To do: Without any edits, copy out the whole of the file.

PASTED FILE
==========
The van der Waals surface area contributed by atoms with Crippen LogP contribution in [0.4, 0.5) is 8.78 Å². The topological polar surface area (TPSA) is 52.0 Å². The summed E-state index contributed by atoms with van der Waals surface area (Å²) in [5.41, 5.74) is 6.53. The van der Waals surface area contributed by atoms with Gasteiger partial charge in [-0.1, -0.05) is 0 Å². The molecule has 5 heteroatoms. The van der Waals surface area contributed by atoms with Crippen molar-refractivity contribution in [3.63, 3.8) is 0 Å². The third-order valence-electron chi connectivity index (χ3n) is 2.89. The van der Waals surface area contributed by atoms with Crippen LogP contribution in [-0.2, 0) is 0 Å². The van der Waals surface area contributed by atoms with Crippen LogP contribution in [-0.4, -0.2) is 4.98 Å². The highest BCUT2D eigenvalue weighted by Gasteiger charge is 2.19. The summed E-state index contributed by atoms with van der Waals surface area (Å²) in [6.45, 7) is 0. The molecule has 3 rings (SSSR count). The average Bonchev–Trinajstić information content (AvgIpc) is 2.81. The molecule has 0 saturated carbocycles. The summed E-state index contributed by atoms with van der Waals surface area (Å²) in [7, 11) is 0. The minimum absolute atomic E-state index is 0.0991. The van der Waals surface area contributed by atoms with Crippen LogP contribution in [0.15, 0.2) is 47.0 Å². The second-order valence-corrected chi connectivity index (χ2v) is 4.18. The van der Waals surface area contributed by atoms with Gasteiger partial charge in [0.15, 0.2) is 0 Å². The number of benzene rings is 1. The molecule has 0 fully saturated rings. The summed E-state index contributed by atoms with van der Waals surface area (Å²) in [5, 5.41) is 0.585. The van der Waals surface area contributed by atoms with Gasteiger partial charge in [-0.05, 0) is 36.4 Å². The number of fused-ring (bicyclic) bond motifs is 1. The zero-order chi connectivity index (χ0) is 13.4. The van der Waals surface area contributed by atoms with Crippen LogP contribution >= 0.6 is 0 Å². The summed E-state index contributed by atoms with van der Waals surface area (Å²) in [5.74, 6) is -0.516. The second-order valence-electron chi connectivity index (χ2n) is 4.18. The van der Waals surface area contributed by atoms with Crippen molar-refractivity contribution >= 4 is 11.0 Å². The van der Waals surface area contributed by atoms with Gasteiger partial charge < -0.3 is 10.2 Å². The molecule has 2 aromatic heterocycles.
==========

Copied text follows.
The van der Waals surface area contributed by atoms with Crippen LogP contribution in [0.4, 0.5) is 8.78 Å². The topological polar surface area (TPSA) is 52.0 Å². The summed E-state index contributed by atoms with van der Waals surface area (Å²) in [5.41, 5.74) is 6.53. The van der Waals surface area contributed by atoms with Gasteiger partial charge in [-0.1, -0.05) is 0 Å². The molecule has 5 heteroatoms. The van der Waals surface area contributed by atoms with Crippen molar-refractivity contribution in [3.63, 3.8) is 0 Å². The third-order valence-electron chi connectivity index (χ3n) is 2.89. The van der Waals surface area contributed by atoms with Crippen LogP contribution in [-0.2, 0) is 0 Å². The van der Waals surface area contributed by atoms with Crippen LogP contribution in [-0.4, -0.2) is 4.98 Å². The highest BCUT2D eigenvalue weighted by Gasteiger charge is 2.19. The summed E-state index contributed by atoms with van der Waals surface area (Å²) in [6.45, 7) is 0. The molecule has 3 rings (SSSR count). The average Bonchev–Trinajstić information content (AvgIpc) is 2.81. The molecule has 0 saturated carbocycles. The summed E-state index contributed by atoms with van der Waals surface area (Å²) in [7, 11) is 0. The minimum absolute atomic E-state index is 0.0991. The van der Waals surface area contributed by atoms with Crippen LogP contribution in [0.15, 0.2) is 47.0 Å². The second-order valence-corrected chi connectivity index (χ2v) is 4.18. The van der Waals surface area contributed by atoms with Gasteiger partial charge in [0.15, 0.2) is 0 Å². The number of benzene rings is 1. The molecule has 0 fully saturated rings. The summed E-state index contributed by atoms with van der Waals surface area (Å²) in [5, 5.41) is 0.585. The van der Waals surface area contributed by atoms with Gasteiger partial charge in [-0.05, 0) is 36.4 Å². The number of fused-ring (bicyclic) bond motifs is 1. The zero-order chi connectivity index (χ0) is 13.4. The van der Waals surface area contributed by atoms with Crippen LogP contribution >= 0.6 is 0 Å². The summed E-state index contributed by atoms with van der Waals surface area (Å²) in [5.74, 6) is -0.516. The second-order valence-electron chi connectivity index (χ2n) is 4.18. The van der Waals surface area contributed by atoms with Crippen molar-refractivity contribution >= 4 is 11.0 Å². The van der Waals surface area contributed by atoms with Gasteiger partial charge < -0.3 is 10.2 Å². The molecule has 2 aromatic heterocycles.